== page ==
Materials and Methods
Between1992 and 2009, 102 male patients were diagnosed with HH based on their medical history, physical examinations, spermexamination and low serum concentrations of FSH,LH and total testosterone. Gonadotropin deficiency in 71 was a result of idiopathic HH and Kallmann syndrome, whereas in 31, the cause was pituitary insufficiency. Pituitary imaging by magnetic resonance imaging did not show any evidence of secondary HH. Patients who did not have secondary sexual characteristics(n=75)were treated with testosterone enanthate 250 mg by monthlyintramuscular injections until normalization of pubic and facial hair and development of the sexual male pattern; the others had been on testosterone therapy since 1 to 13 years, prior to visit and treatment was continued until they decided to have children. For induction of spermatogenesis we used hCG 1500 IU 3 times per week and added hMG treatment 75 IU subcutaneously, three times weekly, until successful induction of spermatogenesis and attainment of conception.
The clinical and laboratory data including pubic hair stage, genital stage, testicular volume, sexual function and sperm production (sperm counts, sperm motility) were determined once for 102 controls and 102 patients, before and after hCG/hMG treatment. Testicular volume was measured with an ellipsoid orchidometer (Prader orchidometer, ASSI, NY) at baseline and after treatment. Serum testosterone was determined using radioimmunoassay and serum LH and FSH were analyzed by immunogluorometric assays (Delfia, Wallace, Freiburg, Germany). The inter-assay and intricacy variance of all assays did not exceed 7.0%. Characteristics of sperm were analyzed according to WHO guidelines1. Data were compared to those obtained from 102 age-matched normal men. Unpaired t test was used for comparison between the two groups, with paired t test being used to compare means before and after treatment.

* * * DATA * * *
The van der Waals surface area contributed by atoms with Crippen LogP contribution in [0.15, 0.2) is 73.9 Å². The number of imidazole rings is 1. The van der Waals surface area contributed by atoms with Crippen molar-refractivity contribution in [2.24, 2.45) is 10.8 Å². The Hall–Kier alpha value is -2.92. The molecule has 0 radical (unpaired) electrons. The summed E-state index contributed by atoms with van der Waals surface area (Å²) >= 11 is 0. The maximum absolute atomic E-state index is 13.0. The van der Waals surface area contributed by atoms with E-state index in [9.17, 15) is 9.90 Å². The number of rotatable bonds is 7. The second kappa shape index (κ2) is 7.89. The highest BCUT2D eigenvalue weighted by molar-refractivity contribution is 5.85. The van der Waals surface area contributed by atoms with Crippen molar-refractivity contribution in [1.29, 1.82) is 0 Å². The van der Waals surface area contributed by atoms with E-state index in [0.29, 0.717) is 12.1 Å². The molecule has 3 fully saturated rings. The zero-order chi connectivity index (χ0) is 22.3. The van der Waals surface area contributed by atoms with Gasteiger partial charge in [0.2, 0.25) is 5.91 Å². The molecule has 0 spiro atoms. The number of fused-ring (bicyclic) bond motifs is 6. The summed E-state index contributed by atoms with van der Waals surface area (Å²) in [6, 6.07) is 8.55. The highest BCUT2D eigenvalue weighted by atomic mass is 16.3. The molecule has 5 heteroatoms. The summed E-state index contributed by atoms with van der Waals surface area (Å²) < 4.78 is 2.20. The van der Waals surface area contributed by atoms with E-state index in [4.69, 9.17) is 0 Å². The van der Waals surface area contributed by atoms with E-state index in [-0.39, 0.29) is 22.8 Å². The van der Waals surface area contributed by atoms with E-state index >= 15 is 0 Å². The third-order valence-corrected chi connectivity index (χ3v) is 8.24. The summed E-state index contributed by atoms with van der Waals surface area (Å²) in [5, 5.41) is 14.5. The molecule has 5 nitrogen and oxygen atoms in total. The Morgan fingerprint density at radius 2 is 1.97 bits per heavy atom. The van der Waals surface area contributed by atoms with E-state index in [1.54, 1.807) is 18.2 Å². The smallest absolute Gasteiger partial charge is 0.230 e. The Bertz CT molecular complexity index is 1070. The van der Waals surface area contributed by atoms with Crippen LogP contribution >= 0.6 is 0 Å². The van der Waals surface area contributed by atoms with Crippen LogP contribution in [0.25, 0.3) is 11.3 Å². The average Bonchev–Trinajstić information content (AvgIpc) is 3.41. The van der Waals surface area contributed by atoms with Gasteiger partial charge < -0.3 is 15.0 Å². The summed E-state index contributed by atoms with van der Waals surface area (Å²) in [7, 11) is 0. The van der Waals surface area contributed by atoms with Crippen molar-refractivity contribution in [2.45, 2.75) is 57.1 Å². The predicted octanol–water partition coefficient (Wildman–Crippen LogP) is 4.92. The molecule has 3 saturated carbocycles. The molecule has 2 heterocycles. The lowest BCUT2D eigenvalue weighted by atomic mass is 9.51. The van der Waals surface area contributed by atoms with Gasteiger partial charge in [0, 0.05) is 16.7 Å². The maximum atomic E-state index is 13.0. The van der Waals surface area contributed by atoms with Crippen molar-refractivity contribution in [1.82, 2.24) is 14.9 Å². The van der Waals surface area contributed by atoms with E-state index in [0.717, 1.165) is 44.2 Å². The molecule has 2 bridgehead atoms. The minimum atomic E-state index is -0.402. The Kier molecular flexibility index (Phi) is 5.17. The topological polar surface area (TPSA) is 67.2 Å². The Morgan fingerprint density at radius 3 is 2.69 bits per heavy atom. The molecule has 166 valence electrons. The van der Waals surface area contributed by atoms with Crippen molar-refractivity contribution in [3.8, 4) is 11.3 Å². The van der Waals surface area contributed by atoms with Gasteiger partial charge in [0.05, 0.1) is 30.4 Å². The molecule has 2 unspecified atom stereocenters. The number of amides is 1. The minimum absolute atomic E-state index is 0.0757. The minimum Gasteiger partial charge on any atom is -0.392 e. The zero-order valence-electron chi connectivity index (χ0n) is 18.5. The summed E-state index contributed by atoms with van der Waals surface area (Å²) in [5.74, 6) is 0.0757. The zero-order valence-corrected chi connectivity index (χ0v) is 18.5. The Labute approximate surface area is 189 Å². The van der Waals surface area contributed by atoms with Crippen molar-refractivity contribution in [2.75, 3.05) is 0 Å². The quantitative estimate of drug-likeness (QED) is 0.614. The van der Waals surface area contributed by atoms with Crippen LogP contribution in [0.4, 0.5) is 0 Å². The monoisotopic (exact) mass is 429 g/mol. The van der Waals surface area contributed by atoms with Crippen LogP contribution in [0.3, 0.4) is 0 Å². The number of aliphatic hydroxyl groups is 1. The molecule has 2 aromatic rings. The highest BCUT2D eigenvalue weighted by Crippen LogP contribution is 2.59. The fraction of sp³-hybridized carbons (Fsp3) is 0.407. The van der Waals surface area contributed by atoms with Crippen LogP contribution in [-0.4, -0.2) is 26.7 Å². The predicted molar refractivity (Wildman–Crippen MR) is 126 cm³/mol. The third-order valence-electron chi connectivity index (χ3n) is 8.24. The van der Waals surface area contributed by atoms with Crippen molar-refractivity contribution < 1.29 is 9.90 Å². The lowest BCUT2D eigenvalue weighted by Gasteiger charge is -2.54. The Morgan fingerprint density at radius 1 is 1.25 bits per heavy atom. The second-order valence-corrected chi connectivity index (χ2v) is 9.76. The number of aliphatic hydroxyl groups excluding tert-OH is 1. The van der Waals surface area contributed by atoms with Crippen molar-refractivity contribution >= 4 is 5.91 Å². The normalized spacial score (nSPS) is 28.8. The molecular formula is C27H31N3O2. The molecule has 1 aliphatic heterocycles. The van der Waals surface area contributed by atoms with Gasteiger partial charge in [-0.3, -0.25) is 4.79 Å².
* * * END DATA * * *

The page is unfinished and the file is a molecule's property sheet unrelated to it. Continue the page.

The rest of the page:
Baseline clinical and biochemical findings
The mean age of patients was 22.7±6.3y (range 15-39 y). Clinical characteristics of the entire study population are summarized in Table 1. Twenty-seven patients had been having testosterone or HCG treatment for some periods before presentation; however, all medications had been discontinued at least 3 months before evaluation three (72%) patients were followed for at least 2 years, following initiation of testosterone treatment. All developed secondary sexual characteristics, including increase in pubic hair, muscle development and strength, erection and ejaculation.The growth of facial hair was normalized only in 89%, who continued treatment for at least 4 years, while 11% had only partial growth of facial hair, despite long term hormone therapy.
Table1. Baseline clinical and biochemical characteristics of the 102 patients with hypogonadotropic hypogonadism at presentation and 102 normal controls
|Pubic hair stage||1.8±0.9||4.8±0.8*|
|Serum LH (IU/L)||0.5±1.0||3.0±1.8*|
|Serum FSH (IU/L)||1.0±1.2||3.2±1.9*|
Effects of gonadotropin therapy